Basic principles of Marxism — Part One: The lives and times of Marx and Engels



Karl Marx was born 171 years ago on 5 May 1818 in the German town of Trier. Frederick Engels, two years younger, was also born in Germany, in Barmen, on 28 November 1820. EDDIE ABRAHAMS opens the series of articles on the basic principles of Marxism with a biographical sketch of two communists who shook the world.

These were stormy times. The French Revolution was just three decades into the past. In 1789 the French bourgeoisie had seized political power and under the leadership of Robespierre ruthlessly destroyed the feudal aristocracy. Despite the modern bourgeois distaste for ‘exporting revolution’, Napoleon successfully did this, until his defeat in Russia in 1812. The path was thus opened for capitalist development. Capitalism which had developed substantially only in Britain, began to make rapid progress throughout Western Europe.

The years preceding and immediately following the French Revolution were also marked by a major ideological challenge to the dogmas and prejudices of feudalism. To mobilise the social and political forces necessary for the defeat of feudalism, the bourgeoisie and its allies subjected feudal ideology to a devastating criticism. Rousseau, Holbach , Helvetius, Kant, Hegel, Feuerbach, Adam Smith, Ricardo, are a few of the great minds of the progressive era of bourgeois society in revolutionary combat against feudalism.

The Germany into which Marx and Engels were born was influenced by these economic, political and intellectual developments. The progressive and democratic movement in the country, encompassing the sections of the bourgeoisie, the petty-bourgeoisie and the still-tiny working class, had as its main slogan the unification of Germany. At the time Germany was divided into 38 separate states whose petty divisions and differences were obstacles to the development of capitalism. In addition the reactionary political and ideological sway of the ruling nobility and top bureaucracy was a frustrating fetter upon the progressive and democratic forces.


From their early youth, both participated actively in the democratic movement. In 1835 Marx entered university, first in Bonn and then Berlin. Engels had no formal higher education and by 1837 was working in his father's textile business. But he was an avid reader and what Marx studied in university Engels studied in his spare time. With enormous enthusiasm they engaged in a critical study of the great bourgeois and classical thinkers. They subjected philosophy, history, religion and politics to a thoroughgoing revolutionary scrutiny. They also began contributing articles and pamphlets to the democratic press.

Fired by a desire to attain political justice and human liberation, Marx and Engels had an aversion for any sort of academicism, for knowledge for its own sake. Knowledge and criticism was useful only in so far as it had a practical expression and contributed to liberating humanity. Political action in the revolutionary democratic movement was always their first concern. In 1843 Marx, in a brilliant article, wrote: ‘. . . criticism of the speculative philosophy of law finds its progression not within itself but in tasks which can only be solved in one way – through practice.’ (A Contribution to the Critique of Hegel's Philosophy of Right. Introduction in Marx and Engels Collected Works Volume 3.)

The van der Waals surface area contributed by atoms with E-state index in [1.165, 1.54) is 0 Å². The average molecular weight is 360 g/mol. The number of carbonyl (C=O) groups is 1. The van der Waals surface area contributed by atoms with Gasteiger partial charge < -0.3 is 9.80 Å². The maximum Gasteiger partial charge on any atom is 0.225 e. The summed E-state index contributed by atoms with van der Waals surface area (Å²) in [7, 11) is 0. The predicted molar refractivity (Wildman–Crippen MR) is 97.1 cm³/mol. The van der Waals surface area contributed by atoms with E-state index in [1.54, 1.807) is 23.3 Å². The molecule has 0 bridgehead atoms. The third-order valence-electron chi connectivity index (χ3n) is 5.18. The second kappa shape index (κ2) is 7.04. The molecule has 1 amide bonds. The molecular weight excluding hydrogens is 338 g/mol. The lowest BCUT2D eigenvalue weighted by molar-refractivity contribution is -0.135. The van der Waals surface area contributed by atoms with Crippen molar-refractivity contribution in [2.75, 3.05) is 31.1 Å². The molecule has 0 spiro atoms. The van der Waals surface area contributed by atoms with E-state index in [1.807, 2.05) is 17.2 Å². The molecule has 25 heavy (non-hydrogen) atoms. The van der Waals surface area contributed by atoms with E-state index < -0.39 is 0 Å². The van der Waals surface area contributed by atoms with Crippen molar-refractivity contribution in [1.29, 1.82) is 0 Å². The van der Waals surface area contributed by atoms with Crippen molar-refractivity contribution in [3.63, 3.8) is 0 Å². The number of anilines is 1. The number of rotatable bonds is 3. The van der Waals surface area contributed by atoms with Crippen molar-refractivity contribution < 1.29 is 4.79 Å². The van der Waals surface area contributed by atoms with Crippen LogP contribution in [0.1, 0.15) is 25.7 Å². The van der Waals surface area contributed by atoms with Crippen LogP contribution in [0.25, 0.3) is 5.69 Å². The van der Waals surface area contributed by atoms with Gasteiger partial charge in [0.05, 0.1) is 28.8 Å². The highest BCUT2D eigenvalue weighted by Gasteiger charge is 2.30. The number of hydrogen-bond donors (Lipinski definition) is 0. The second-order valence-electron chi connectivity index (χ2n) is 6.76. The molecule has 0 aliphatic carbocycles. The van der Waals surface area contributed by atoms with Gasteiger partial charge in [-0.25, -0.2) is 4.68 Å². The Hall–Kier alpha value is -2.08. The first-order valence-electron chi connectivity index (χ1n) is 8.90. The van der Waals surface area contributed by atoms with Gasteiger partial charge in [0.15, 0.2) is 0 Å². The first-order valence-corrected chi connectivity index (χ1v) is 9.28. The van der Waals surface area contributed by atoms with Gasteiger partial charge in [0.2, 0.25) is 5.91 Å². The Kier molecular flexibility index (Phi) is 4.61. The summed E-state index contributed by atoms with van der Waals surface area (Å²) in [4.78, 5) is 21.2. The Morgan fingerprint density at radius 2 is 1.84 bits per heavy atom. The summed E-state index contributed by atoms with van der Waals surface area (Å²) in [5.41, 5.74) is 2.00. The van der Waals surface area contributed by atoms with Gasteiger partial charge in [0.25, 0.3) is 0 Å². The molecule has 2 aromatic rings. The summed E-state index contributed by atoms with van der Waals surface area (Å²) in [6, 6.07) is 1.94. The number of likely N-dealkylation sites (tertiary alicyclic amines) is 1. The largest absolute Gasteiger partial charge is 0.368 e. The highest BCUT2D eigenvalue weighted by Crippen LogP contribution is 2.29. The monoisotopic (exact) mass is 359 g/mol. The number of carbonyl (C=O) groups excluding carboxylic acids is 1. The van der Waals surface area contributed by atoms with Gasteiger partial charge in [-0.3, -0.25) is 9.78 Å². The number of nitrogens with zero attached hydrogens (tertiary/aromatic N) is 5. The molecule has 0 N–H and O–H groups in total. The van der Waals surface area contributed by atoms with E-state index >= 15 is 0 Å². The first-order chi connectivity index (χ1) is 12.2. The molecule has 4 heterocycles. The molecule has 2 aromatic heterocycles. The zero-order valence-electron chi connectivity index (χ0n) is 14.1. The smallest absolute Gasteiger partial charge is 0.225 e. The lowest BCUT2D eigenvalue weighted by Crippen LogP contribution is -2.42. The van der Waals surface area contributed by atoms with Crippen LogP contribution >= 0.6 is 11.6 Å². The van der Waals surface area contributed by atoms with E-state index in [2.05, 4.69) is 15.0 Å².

And the aim of practice is to liberate humanity. The matter is put this way, in the same article: ‘The criticism of religion ends with the doctrine that for man the supreme being is man, and thus with the categorical imperative to overthrow all conditions in which man is a debased, enslaved, neglected and contemptible creature.’

In his famous criticism of Feuerbach, a materialist philosopher who influenced Marx and Engels, Marx said: ‘The philosophers have only interpreted the world, in various ways; the point however is to change it.’


Being committed to political action as the only true human action, Marx and Engels joined the Young Hegelians – the ideological representatives of German petit-bourgeois democracy. They were quickly sickened by its empty, bombastic phrase-mongering and its refusal to engage in serious political activity.

Witnessing the cowardly, vacillating and feeble postures of the German bourgeoisie and petty-bourgeoisie, Marx and Engels saw in the emerging working class, the most oppressed class, the only serious and consistent agency for attaining liberty and justice. Their studies and experience also led them to the conclusion that private property and capitalist exploitation were the source of human suffering in the modern age. In 1844 Marx and Engels wrote: ‘... private property drives itself, in its economic movement towards its own dissolution . . . it produces the proletariat . . . The proletariat executes the sentence that private property pronounces on itself by producing the proletariat . . .

The working class in the fight to liberate itself liberates all of humanity. It . . . ‘is driven directly to revolt against this inhumanity [of capitalism] . . . the proletariat can and must emancipate itself. But it cannot emancipate itself without abolishing the conditions of its own life. It cannot abolish the conditions of its own life without abolishing all the inhuman conditions of life of society today which are summed up in its own situation.’